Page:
"If Vaccination Rate Is Doing Well, Why Are Cases Increasing?" – Dr Explains Why

"Although the vaccine cannot prevent you 100% from getting the infection, it is going to reduce the severity of the infection."

Cover image via AP/South China Morning Post & @dhivyadhyana (Instagram)

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A doctor has offered a clear explanation for why cases are still high despite Malaysia having one of the fastest vaccinations rates in the world

Dr Dhivya Dhyana took to Instagram a couple of days ago explaining that there are two reasons why this is happening.

"20,000 cases infected today does not mean that the infection appeared today," she says, adding that these are people who have been infected in the past two to three weeks.

She goes on to explain this means that they are still detecting new cases that were unidentified within the past month. "And these numbers are probably going to go on for the next month or two."

The second thing to note, she says, is that although Malaysia has one of the fastest vaccination rates, only about 50% of the total population has been fully vaccinated

"Which means the other 50% is either not vaccinated or partially vaccinated."

She elaborates that the definition of 'fully vaccinated' does not just mean that you have completed two doses of vaccination, but it "means that you have completed the window period, which is necessary for your body to build antibodies".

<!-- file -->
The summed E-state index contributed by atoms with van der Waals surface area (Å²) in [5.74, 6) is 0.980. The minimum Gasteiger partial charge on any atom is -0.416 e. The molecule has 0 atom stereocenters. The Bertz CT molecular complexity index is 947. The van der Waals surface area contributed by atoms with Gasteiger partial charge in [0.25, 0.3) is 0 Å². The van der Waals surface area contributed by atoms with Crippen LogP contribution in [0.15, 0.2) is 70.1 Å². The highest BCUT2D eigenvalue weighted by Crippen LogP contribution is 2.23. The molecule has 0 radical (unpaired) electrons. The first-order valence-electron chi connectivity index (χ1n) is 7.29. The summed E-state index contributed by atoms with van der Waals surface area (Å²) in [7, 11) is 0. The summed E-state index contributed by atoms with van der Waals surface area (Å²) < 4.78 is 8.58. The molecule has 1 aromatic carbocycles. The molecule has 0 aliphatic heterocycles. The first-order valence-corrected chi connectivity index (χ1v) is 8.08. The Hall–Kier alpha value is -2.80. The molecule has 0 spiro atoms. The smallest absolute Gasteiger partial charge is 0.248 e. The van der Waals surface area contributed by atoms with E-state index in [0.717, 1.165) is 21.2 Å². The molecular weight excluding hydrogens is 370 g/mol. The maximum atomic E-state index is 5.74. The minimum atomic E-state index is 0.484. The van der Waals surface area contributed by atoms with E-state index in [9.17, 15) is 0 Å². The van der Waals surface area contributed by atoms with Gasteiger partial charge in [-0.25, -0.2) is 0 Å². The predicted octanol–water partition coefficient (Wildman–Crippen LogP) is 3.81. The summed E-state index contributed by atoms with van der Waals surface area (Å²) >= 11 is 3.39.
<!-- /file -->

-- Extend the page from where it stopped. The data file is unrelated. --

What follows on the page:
So if you get vaccinated today, for example, "It does not mean that you will be immediately protected tomorrow".

"To develop the immunity, your body is going to need time to produce the antibodies.

"This usually takes 14 to 21 days depending on the vaccination you've taken."

To sum it up, you can only be considered fully vaccinated if you have completed both vaccine doses and passed the window period of 14 or 21 days

"This explains why the effects of the vaccination is not immediately seen. It's going to take weeks, about a month, before we can see a steady drop in the number of cases," she adds.

In the meantime, we can look at the number of cases in each category, which will eventually mean fewer deaths

"Although the vaccine cannot prevent you 100% from getting the infection, it is going to reduce the severity of the infection, which means we are going to see a drop in the number of cases in the Categories 4 and 5, and a reduction in number of hospital admittance, oxygen requirement, and ICU admissions."

This will ultimately mean a reduction in the number of deaths, she adds.

"So don't lose hope on vaccinations yet, just because you don't see an immediate drop in the number, that does not mean that the vaccination is not working."

In July, Dhivya went viral after posting a video explaining how frontliners were left with little choice but to select candidates who can better survive:

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